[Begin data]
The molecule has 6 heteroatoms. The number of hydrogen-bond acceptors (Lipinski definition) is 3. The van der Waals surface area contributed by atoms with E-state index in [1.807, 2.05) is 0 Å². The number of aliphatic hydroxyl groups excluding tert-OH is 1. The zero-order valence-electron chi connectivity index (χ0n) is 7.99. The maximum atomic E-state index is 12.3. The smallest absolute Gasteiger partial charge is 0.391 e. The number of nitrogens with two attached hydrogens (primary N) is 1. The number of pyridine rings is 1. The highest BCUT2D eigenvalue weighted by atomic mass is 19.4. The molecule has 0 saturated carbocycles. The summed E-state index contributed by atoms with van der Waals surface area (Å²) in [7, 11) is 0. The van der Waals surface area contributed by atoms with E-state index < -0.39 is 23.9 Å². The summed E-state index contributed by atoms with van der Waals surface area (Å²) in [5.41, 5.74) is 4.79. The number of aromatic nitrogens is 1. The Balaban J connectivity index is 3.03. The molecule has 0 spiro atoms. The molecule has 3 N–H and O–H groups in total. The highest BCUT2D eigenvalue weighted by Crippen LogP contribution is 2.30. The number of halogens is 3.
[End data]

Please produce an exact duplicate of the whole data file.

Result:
The molecule has 6 heteroatoms. The number of hydrogen-bond acceptors (Lipinski definition) is 3. The van der Waals surface area contributed by atoms with E-state index in [1.807, 2.05) is 0 Å². The number of aliphatic hydroxyl groups excluding tert-OH is 1. The zero-order valence-electron chi connectivity index (χ0n) is 7.99. The maximum atomic E-state index is 12.3. The smallest absolute Gasteiger partial charge is 0.391 e. The number of nitrogens with two attached hydrogens (primary N) is 1. The number of pyridine rings is 1. The highest BCUT2D eigenvalue weighted by atomic mass is 19.4. The molecule has 0 saturated carbocycles. The summed E-state index contributed by atoms with van der Waals surface area (Å²) in [7, 11) is 0. The van der Waals surface area contributed by atoms with E-state index < -0.39 is 23.9 Å². The summed E-state index contributed by atoms with van der Waals surface area (Å²) in [5.41, 5.74) is 4.79. The number of aromatic nitrogens is 1. The Balaban J connectivity index is 3.03. The molecule has 0 spiro atoms. The molecule has 3 N–H and O–H groups in total. The highest BCUT2D eigenvalue weighted by Crippen LogP contribution is 2.30. The number of halogens is 3.